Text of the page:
No Place to Hide by Glenn GreenwaldI read a bit more nonfiction than usual this year, and two titles have stuck in my head long after I finished. Partially for the topics they cover, and also significantly for the marvelous writing style. No Place to Hide by Glenn Greenwald reads like a spy thriller, but it is a cautionary tale about the case of Edward Snowden, the NSA papers he released, and the subsequent persecution of the reporter who covered the story. It will make you look at everything you read that purports to be true with a much more critical eye.

Forcing the Spring by Jo Becker reads like a legal thriller, but it tells the story of the fight for marriage equality using the lens of the case against Prop 8 in California. Becker was embedded with the legal team during the five years that this case wound its way to the Supreme Court, and her “you are there” style of reporting will keep you on the edge of your seat.

ryder by nick pengelleyTwo books don’t fit into categories at all well. Ryder by Nick Pengelley is action/adventure, with a heroine who is a combination of Indiana Jones, Lara Croft and Robert Langdon from The DaVinci Code. Ayesha Ryder kicks ass, takes names and discovers secrets that weren’t meant to be revealed in a delightful thriller.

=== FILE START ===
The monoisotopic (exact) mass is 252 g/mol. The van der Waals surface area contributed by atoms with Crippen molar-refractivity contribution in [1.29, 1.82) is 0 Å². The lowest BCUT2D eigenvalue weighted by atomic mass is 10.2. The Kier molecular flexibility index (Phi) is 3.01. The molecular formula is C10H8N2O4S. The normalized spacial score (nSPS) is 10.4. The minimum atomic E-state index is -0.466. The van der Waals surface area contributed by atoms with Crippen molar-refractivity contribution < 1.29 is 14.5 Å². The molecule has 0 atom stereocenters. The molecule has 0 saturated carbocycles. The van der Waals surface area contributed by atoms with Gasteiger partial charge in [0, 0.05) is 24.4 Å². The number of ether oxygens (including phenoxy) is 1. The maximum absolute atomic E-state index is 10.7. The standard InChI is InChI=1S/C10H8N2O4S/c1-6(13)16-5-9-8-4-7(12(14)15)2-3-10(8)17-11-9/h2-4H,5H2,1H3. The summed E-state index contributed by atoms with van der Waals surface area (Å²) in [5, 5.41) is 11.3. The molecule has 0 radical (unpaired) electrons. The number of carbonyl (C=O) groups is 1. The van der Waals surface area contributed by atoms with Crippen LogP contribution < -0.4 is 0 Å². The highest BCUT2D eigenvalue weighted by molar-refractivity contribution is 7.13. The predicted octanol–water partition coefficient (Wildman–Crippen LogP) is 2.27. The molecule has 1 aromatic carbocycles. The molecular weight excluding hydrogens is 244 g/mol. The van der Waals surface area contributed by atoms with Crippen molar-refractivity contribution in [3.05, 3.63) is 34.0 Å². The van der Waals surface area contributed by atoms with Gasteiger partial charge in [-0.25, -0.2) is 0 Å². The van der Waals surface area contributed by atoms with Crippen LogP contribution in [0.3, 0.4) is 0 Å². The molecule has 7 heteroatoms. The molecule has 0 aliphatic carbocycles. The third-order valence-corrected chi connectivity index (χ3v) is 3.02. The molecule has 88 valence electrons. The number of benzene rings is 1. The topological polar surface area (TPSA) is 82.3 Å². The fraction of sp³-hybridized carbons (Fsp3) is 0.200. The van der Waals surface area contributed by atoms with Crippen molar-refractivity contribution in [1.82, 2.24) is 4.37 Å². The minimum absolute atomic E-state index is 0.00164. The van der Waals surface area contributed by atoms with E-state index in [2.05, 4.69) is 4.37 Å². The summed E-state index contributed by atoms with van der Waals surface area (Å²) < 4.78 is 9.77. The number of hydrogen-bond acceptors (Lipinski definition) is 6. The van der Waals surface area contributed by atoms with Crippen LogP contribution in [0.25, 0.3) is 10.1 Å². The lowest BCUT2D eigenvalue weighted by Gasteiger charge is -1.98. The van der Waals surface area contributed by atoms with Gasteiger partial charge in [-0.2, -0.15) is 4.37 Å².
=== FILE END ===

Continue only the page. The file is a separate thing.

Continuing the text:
The Bees by Laline Paull feels like a bit of an allegory – it is social commentary about human behavior disguised as bee behavior. But it is also a story about listening to your own inner voice and absolutely NOT blooming where you are planted. You will find yourself rooting for the bee, and laughing at some of her observations that hit close to home about both bees and us.